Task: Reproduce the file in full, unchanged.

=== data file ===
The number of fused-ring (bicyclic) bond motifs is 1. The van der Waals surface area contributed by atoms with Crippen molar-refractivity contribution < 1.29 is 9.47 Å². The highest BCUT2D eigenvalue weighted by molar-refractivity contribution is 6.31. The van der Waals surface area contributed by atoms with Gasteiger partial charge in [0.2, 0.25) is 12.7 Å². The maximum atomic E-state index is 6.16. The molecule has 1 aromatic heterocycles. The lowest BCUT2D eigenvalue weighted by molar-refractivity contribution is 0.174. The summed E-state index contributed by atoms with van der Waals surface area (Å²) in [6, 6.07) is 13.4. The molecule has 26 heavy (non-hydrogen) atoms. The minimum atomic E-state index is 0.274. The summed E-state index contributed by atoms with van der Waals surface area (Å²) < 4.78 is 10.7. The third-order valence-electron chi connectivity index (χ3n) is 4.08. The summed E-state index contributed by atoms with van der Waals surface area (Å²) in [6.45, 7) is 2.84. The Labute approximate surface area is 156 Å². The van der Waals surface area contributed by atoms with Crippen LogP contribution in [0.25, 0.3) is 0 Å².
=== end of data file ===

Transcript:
The number of fused-ring (bicyclic) bond motifs is 1. The van der Waals surface area contributed by atoms with Crippen molar-refractivity contribution < 1.29 is 9.47 Å². The highest BCUT2D eigenvalue weighted by molar-refractivity contribution is 6.31. The van der Waals surface area contributed by atoms with Gasteiger partial charge in [0.2, 0.25) is 12.7 Å². The maximum atomic E-state index is 6.16. The molecule has 1 aromatic heterocycles. The lowest BCUT2D eigenvalue weighted by molar-refractivity contribution is 0.174. The summed E-state index contributed by atoms with van der Waals surface area (Å²) in [6, 6.07) is 13.4. The molecule has 26 heavy (non-hydrogen) atoms. The minimum atomic E-state index is 0.274. The summed E-state index contributed by atoms with van der Waals surface area (Å²) < 4.78 is 10.7. The third-order valence-electron chi connectivity index (χ3n) is 4.08. The summed E-state index contributed by atoms with van der Waals surface area (Å²) in [6.45, 7) is 2.84. The Labute approximate surface area is 156 Å². The van der Waals surface area contributed by atoms with Crippen LogP contribution in [0.25, 0.3) is 0 Å².